Otto von Bismarck reportedly quipped that “The less the people know about how sausages and laws are made, the better they sleep at night.” Although the ol’ Prussian was undoubtedly right about legislation, when it comes to wurst, I’d beg to differ. Not only is sausage-making entertaining and educational, it’s also much easier than you might think.
It can even be fun, especially if you divvy up the work among a crew of like-minded friends. One recent Sunday, we rounded up Sean and DPaul plus our new pals Jon and Karen, classmates from Kasma’s Thai cooking series. Everyone brought a dish to share and a five-pound pork shoulder; Cameron and I provided the recipes, the seasonings, the casings, and other miscellaneous bits. In a matter of hours, the six of us created a spectacular assortment of sausages to stock our freezers.
Between us, we amassed four KitchenAid mixers, three meat grinder attachments, two pairs of sausage-stuffing tubes, and one very porky kitchen. All told, we ended up cranking out more than 25 pounds of sausage. We stuffed a French-style garlic saucisse – courtesy of Michael Ruhlman’s acclaimed Charcuterie — into stout links, curled Kasma’s recipe for spicy sai oa into a hog-casing spiral, squeezed delectable Kentucky-style breakfast sausage into petite sheep casings (plus a few patties), and parceled out our spicy Mexican chorizo in bulk. Even after a hearty sampling, everyone went home with a bit more than a pound of each flavor, with no more effort than making a single batch on their own.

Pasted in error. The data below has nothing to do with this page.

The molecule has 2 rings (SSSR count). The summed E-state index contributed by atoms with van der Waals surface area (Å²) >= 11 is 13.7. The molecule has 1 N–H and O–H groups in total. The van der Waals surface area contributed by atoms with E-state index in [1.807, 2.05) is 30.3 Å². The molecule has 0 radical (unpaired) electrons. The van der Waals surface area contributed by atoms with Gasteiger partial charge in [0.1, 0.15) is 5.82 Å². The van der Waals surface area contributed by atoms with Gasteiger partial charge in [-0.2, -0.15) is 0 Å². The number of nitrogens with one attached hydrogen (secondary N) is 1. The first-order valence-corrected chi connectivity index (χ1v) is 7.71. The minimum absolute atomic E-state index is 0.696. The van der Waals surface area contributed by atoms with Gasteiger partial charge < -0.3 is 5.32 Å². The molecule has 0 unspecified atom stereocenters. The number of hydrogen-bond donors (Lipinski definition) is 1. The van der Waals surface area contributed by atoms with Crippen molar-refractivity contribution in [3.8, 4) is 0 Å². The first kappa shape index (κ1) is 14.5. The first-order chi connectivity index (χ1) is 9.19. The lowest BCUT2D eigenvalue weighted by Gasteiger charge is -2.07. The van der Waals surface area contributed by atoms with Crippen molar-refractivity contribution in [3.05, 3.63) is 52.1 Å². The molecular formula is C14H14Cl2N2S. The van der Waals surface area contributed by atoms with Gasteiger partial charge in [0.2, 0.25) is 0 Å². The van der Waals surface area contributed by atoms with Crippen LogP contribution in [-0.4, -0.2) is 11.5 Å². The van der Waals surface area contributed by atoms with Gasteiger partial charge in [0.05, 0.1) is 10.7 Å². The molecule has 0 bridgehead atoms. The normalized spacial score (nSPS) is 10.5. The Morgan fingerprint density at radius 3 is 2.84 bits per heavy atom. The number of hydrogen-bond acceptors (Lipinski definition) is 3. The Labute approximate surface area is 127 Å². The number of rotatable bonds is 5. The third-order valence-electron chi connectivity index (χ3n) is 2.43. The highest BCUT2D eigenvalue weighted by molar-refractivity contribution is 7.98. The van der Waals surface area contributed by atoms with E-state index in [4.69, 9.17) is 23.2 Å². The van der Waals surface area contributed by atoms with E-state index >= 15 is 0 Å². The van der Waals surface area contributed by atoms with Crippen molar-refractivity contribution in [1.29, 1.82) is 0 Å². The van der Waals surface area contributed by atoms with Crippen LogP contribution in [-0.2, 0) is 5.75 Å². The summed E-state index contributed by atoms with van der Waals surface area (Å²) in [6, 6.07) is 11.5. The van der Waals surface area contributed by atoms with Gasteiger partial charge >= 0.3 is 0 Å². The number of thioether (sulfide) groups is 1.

Although we had a blast with the grind-and-stuff method, don’t let a lack of specialized equipment hold you back from making great sausage. Most good butchers will grind any roast to order. Choose a nice, fatty pork shoulder — also known as a Boston butt or simply pork butt, even though it comes from nowhere near the hind end of the pig — and ask for a coarse grind. Mix the ground pork with your seasonings, shape into patties, and voilá: You’ve just made sausage.
Folks were pretty evenly divided about which of our creations they loved best. For me, the winner of the day was the Kentucky breakfast sausage. There’s no stronger compliment that I can pay it than it just tasted right… something like your Southern grandmaw would have made, if you’d been so blessed.
Go on, don’t be shy: Be your own Southern grandmaw. It’s much easier than getting a bill through Congress, I promise.
Kentucky Breakfast Sausage
- adapted from Bruce Aidells’ Complete Sausage Book
4 pounds well-marbled pork shoulder, cubed
1-2 pounds pork back fat, cubed
– quantity varies depending on the fattiness of the meat
2 T kosher salt
4 tsp freshly ground black pepper
1/4 cup ground, dry sage
2 tsp ground cayenne pepper
2 tsp ground coriander seeds
1 tsp freshly grated nutmeg
1 cup water
sheep casings (optional)
Cut the pork and fatback into cubes. Place in a metal bowl in the freezer for 30 minutes to chill well, along with the grinder parts. When thoroughly chilled, grind the pork and 1 pound of fatback through the coarse plate of the grinder.
In a large bowl, mix all the ingredients (except casings), kneading and squeezing until well blended. Fry a test patty and taste for seasonings and fat content; adjust as needed.
For links, stuff the sausage into casings and tie or twist at three-finger-width intervals. If making patties, shape the meat into large rolls, 2 inches in diameter. Wrap them in waxed paper, and refrigerate until ready to use; slice into patties as needed.
(Sausage keeps refrigerated for 3 days, or frozen for 2 to 3 months.)